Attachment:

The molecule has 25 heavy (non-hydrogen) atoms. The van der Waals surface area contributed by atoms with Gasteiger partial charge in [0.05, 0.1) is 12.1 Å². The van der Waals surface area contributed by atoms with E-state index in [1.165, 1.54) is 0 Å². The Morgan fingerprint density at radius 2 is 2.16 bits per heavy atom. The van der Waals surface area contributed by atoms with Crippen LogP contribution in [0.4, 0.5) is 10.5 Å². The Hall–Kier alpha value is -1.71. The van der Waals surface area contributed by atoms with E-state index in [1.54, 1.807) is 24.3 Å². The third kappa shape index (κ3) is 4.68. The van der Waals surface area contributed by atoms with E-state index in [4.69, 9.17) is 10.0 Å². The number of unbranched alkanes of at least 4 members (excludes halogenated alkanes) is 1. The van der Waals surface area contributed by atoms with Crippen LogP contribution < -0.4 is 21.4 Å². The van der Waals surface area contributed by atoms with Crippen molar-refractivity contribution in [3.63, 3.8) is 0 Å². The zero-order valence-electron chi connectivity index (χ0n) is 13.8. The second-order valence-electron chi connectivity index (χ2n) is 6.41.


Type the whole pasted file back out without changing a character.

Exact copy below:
The molecule has 25 heavy (non-hydrogen) atoms. The van der Waals surface area contributed by atoms with Gasteiger partial charge in [0.05, 0.1) is 12.1 Å². The van der Waals surface area contributed by atoms with E-state index in [1.165, 1.54) is 0 Å². The Morgan fingerprint density at radius 2 is 2.16 bits per heavy atom. The van der Waals surface area contributed by atoms with Crippen LogP contribution in [0.4, 0.5) is 10.5 Å². The Hall–Kier alpha value is -1.71. The van der Waals surface area contributed by atoms with E-state index in [1.54, 1.807) is 24.3 Å². The third kappa shape index (κ3) is 4.68. The van der Waals surface area contributed by atoms with E-state index in [4.69, 9.17) is 10.0 Å². The number of unbranched alkanes of at least 4 members (excludes halogenated alkanes) is 1. The van der Waals surface area contributed by atoms with Crippen LogP contribution < -0.4 is 21.4 Å². The van der Waals surface area contributed by atoms with Crippen molar-refractivity contribution in [3.63, 3.8) is 0 Å². The zero-order valence-electron chi connectivity index (χ0n) is 13.8. The second-order valence-electron chi connectivity index (χ2n) is 6.41.